A SENIOR Irish Water official has alleged that Dublin City Council were "well aware" of the lead problem in the capital.
Jerry Grant, Irish Water's head of asset management, addressed an environmental meeting of the council yesterday on the problem of lead piping in the capital.
Mr Grant said the issue of lead in water supplies was not high on the list of priorities when the utility took over because the scale of the problem wasn't known.
"We didn't sleepwalk into this but we encountered a hell of a lot of issues," he said.
Environmental Protection Agency (EPA) reports, he said, lead to "a false sense of security" because the samples showed 99pc compliance with lead levels in water.
"However, that is because there wasn't enough sampling happening at the tap," he said.
"If you don't sample at the tap you are not going to pick up the lead because it's a household issue."
The utility plans to have removed all remaining public lead piping within a decade, subject to Commission of Energy Regulation funding.
Mr Grant said that it was fair to say that the capital had a "significant" lead pipe problem and that the council had been removing pipes for many years, particularly in response to rising levels of lead.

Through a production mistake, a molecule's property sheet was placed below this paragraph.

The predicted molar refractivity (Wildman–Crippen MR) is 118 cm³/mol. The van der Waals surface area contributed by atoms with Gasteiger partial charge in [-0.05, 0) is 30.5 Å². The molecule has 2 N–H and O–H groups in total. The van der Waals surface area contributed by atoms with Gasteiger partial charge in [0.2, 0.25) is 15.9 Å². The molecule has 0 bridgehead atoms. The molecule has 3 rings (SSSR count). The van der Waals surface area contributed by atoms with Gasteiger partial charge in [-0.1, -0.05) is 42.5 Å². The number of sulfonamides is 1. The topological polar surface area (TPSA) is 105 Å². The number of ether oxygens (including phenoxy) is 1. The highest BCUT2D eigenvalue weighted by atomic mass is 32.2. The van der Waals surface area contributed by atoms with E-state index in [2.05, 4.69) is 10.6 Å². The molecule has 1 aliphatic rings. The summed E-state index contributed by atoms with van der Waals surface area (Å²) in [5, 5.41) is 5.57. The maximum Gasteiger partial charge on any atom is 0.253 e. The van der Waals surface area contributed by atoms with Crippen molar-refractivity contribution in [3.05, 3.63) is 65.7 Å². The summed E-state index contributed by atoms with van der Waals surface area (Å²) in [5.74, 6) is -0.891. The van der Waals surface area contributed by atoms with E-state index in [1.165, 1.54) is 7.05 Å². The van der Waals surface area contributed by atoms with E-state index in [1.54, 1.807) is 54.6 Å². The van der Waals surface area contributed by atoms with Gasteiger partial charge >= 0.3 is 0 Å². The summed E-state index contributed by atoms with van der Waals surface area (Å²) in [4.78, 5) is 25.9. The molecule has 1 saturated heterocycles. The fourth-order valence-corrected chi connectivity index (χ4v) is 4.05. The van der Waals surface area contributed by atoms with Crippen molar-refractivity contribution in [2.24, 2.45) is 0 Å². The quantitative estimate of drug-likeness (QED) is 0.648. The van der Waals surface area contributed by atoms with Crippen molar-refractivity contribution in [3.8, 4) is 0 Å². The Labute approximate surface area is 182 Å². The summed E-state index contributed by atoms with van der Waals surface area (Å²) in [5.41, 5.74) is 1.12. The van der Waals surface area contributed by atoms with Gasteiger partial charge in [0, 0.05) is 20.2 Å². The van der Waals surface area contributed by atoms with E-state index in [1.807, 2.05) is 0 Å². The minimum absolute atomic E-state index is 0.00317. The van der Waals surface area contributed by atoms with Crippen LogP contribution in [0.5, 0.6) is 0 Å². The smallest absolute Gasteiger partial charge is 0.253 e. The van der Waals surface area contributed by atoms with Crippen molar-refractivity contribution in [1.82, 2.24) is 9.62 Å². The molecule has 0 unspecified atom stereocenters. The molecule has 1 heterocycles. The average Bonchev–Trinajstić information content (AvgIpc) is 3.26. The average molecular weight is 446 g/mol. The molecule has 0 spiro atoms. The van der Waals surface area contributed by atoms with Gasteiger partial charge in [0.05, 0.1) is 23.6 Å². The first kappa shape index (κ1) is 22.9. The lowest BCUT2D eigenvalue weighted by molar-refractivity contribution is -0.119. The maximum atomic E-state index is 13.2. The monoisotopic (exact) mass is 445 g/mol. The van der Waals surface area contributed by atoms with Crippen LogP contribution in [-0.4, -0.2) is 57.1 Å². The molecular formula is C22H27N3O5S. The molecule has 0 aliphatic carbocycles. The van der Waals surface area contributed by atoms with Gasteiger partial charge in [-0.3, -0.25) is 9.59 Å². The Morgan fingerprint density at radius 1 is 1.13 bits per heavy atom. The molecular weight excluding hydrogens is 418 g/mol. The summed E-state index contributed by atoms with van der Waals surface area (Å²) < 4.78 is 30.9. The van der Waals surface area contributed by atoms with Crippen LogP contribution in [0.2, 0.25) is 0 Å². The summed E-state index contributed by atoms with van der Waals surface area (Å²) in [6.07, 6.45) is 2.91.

"It's also probably fair to say that they were well aware of the issue, on the basis that, for example the old boundary water would have a higher solvency risk than many of the waters around the country," he said.
"So, therefore, it would be likely that more lead would migrate to water in such pipes."
Results of Irish Water testing published this year showed some houses in Dublin had up to 80 times the legal limit in it.
Irish Water plan to carry out up to 45,000 samples on the water supply to produce maps showing at risk areas.
The EPA told the Herald that they have issued guidelines for water service authorities to carry out effective testing, as not all testing is suitable for gauging the extent of lead in water.
DCC did not respond to a request for a comment.